Not to mention that this is my second kidney stone pig in less than a year.

What the heck am I doing wrong??

Brandilynn
Who's your Branni?

Post   » Thu Aug 16, 2007 9:38 am


I doubt it has anything to do with you, girlie.

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sef1268

Post   » Thu Aug 16, 2007 9:50 am


Thanks, Branni. It's just so frustrating. This was the second time that my vet mentioned seeing an increase in the number of felines with stones. I know our water has a fairly neutral pH, but I'm almost wondering if I should switch to bottled water now.

Tracis
Let Sleeping Pigs Lie

Post   » Thu Aug 16, 2007 11:50 am


I wish I had more to offer you than good thoughts. I share your frustration; you're doing everything you can for your guys, but sometimes they just seem so fragile. Bassy looks very sweet in your photo.

I use filtered water. Changing to bottled water may be a good idea.

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sef1268

Post   » Thu Aug 16, 2007 12:54 pm


Thanks, tracis. I think I will plan on doing that, just for a little peace of mind.

GP Estates
Supporter in '08

Post   » Thu Aug 16, 2007 3:32 pm


I have also switched to filtered water for peace of mind, it certainly can't hurt. Sorry for what you're going through Sef, I've (sort of) been where you are and it is extremely frustrating.

I don't know if this will help but recently one of mine hurt himself somehow, out of the blue he was limping and obviously uncomfortable. His situation was different because I was able to give him Metacam but I also gave him a warm spot to lay on and that seemed to help. I think he strained a muscle or something and the heat made him more comfortable. If Bassy is sore for some reason then heat may help him too.

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sef1268

Post   » Thu Aug 16, 2007 8:22 pm


It's interesting. I had to go back by the vet's office again on my way home from work because they had double-billed me last night and I needed to get it straightened out. When I walked in, I recognized a woman who was there last night too with her cat. I said, "Oh no! Ginger's back?" and she replied, "No; this is my other cat. Now they BOTH have it." I asked what "it" was, and she said, "They both have crystals in their urine and are passing blood."

We ending up talking outside the office, and she was telling me about the water around here. She's convinced it has something to do with all of the urinary tract problems her pets have had, and she has decided to switch to bottled. She said, "My husband is retired from the water company and he gets pissed every time I try to tell him that the water around here is no good, but I don't care. It can't be a coincidence..." then she went on to tell me about friends and family members who have had kidney stones or recurring urinary tract problems. Most of her water comes from a different source than mine does, but still -- she was saying how much flouride and goes into it, and how toxic it is if you don't add it correctly. I said, "Well, I know I can't use our water for an aquarium...it has so much ammonia in it already," and she shook her head in agreement, and said, "Well, have you SEEN Lake Patoka right now?" (where my water comes from) "...it looks disgusting."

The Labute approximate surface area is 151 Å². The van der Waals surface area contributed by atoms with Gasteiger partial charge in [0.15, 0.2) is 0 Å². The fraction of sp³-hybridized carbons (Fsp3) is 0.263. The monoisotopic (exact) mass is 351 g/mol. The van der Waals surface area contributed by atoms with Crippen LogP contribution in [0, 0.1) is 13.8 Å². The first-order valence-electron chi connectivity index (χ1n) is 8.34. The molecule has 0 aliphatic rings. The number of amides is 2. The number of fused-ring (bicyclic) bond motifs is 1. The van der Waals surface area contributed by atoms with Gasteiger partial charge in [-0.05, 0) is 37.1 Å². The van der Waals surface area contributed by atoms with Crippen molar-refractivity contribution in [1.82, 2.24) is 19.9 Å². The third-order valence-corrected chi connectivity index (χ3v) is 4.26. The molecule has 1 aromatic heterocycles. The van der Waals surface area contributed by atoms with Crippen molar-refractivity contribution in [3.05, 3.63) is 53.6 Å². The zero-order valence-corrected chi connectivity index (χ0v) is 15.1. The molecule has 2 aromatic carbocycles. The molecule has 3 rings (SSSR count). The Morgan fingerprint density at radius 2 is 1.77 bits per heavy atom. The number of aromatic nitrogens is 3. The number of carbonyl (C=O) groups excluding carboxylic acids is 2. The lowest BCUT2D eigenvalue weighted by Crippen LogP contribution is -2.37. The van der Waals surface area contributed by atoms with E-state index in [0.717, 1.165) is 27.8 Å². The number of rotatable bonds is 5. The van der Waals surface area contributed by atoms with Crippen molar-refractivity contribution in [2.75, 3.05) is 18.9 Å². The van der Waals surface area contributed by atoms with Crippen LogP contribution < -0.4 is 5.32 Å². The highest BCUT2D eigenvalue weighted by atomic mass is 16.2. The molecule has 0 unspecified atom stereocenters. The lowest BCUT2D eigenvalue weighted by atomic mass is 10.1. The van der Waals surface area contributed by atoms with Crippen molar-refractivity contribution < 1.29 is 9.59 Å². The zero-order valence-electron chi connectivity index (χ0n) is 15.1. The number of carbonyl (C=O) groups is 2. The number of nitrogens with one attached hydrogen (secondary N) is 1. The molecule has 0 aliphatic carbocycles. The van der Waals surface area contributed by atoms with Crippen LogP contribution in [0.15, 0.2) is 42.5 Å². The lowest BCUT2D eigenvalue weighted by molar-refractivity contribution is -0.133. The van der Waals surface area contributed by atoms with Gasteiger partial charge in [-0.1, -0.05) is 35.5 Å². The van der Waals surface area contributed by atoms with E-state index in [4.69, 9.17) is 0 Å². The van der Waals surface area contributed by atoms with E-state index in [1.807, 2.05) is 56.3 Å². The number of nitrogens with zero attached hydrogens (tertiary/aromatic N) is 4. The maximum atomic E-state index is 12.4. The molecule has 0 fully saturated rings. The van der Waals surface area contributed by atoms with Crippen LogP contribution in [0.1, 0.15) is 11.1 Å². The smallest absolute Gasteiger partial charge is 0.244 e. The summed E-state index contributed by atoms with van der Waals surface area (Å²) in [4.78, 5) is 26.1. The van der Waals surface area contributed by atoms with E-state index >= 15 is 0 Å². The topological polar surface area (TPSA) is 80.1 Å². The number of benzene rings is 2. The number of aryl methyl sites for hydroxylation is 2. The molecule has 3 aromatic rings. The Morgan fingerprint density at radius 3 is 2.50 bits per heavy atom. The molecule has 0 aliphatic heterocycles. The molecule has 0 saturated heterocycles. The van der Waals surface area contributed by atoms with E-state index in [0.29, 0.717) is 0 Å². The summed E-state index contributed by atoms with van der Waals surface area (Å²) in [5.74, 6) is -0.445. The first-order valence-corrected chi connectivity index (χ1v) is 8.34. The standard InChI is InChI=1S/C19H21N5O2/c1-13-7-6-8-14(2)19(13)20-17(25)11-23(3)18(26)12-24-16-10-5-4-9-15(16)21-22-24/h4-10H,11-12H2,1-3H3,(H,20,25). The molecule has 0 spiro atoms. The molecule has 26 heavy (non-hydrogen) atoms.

Yikes.

So starting tonight, the guys are all on purified water.

Bassy is still hopping. I can't help but think the vet did something by mistake. She's always so upfront about things and I really trust her, but...just not sure what has happened.

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somechick

Post   » Fri Aug 17, 2007 8:20 am


Oh dear, poor Bassy. So what are you to do with the info about the stone? Can anything be done at this point?

I'm sorry you're having to deal with all of this.

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sef1268

Post   » Fri Aug 17, 2007 11:37 am


Thanks. Looks like I will be doing a lot of reading this weekend on stones and supportive care.

Does anyone know if steroids can cause or contribute to the formation of stones? I'm not sure if this applies to Prednisone, but I did find this disturbing bit of information on a page about steroid use in humans:

"Damage to the kidneys includes kidney stones, kidney disease, and kidney malfunctions."

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sef1268

Post   » Fri Aug 17, 2007 11:51 am


And here is something that I'm finding a little confusing:
It may seem that high dietary calcium could lead to this type of [calcium oxalate] kidney stone. Actually, low calcium intakes are much more likely to lead to calcium oxalate stones and higher calcium intakes to lead to a reduced risk. Apparently, dietary calcium limits the amount of oxalate that is absorbed, and it is excess oxalate that can cause calcium oxalate stones to form. Health care providers may tell people with a history of calcium oxalate stones to limit their use of high oxalate foods and to avoid large doses of vitamin C that can lead to excess oxalate in the urine.
Source: Vegetarian Journal 2006 Issue 3

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Lynx
RESIST

Post   » Fri Aug 17, 2007 4:47 pm


I guess this is why we go for balancing intake by maintaining the proper ratio (hopefully this will help).

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sef1268

Post   » Fri Aug 17, 2007 11:35 pm


Good point, Lynx.

Bassy seems a little more himself this evening. Still has a little bit of a limp, but I *think* it seems like less of a hop. I have his mobility somewhat limited right now by partitioning off the cage. I can better monitor input/output this way, too. Doesn't seem to be passing blood at the moment. He is eating pellets fairly well now, and is interested in hay again. Drinking a decent amount of water, too.

Vet wants him on Bactrim for a total 14 days, and suggested upping the Pred to every other day for a while (we had weaned him down to once a week right before these recent symptoms appeared).

I'd feel a lot more optimistic if it weren't for that damned stone.